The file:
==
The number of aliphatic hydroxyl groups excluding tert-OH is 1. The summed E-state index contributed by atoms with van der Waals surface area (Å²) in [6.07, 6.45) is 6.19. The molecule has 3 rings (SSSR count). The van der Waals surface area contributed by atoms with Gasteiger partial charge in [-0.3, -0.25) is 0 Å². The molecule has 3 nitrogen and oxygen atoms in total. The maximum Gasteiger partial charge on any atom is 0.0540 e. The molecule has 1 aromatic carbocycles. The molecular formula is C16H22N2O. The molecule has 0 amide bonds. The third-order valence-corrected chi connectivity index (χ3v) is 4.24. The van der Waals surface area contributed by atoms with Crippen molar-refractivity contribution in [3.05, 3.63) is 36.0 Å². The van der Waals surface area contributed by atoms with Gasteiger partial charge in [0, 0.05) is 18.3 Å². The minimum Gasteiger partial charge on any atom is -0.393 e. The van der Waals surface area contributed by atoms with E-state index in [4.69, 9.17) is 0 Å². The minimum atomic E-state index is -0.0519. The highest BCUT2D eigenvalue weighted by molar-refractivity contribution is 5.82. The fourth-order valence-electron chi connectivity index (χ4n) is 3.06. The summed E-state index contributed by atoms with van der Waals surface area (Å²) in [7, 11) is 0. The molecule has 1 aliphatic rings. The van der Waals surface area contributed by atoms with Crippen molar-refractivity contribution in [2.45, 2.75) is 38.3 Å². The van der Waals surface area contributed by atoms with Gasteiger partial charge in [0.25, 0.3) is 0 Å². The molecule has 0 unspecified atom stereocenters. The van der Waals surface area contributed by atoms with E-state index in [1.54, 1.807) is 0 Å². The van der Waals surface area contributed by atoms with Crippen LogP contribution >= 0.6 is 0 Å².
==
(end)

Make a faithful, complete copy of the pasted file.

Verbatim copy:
The number of aliphatic hydroxyl groups excluding tert-OH is 1. The summed E-state index contributed by atoms with van der Waals surface area (Å²) in [6.07, 6.45) is 6.19. The molecule has 3 rings (SSSR count). The van der Waals surface area contributed by atoms with Gasteiger partial charge in [-0.3, -0.25) is 0 Å². The molecule has 3 nitrogen and oxygen atoms in total. The maximum Gasteiger partial charge on any atom is 0.0540 e. The molecule has 1 aromatic carbocycles. The molecular formula is C16H22N2O. The molecule has 0 amide bonds. The third-order valence-corrected chi connectivity index (χ3v) is 4.24. The van der Waals surface area contributed by atoms with Crippen molar-refractivity contribution in [3.05, 3.63) is 36.0 Å². The van der Waals surface area contributed by atoms with Gasteiger partial charge in [0, 0.05) is 18.3 Å². The minimum Gasteiger partial charge on any atom is -0.393 e. The van der Waals surface area contributed by atoms with E-state index in [4.69, 9.17) is 0 Å². The minimum atomic E-state index is -0.0519. The highest BCUT2D eigenvalue weighted by molar-refractivity contribution is 5.82. The fourth-order valence-electron chi connectivity index (χ4n) is 3.06. The summed E-state index contributed by atoms with van der Waals surface area (Å²) in [7, 11) is 0. The molecule has 1 aliphatic rings. The van der Waals surface area contributed by atoms with Crippen molar-refractivity contribution in [2.45, 2.75) is 38.3 Å². The van der Waals surface area contributed by atoms with Gasteiger partial charge in [0.25, 0.3) is 0 Å². The molecule has 0 unspecified atom stereocenters. The van der Waals surface area contributed by atoms with E-state index in [1.54, 1.807) is 0 Å². The van der Waals surface area contributed by atoms with Crippen LogP contribution >= 0.6 is 0 Å².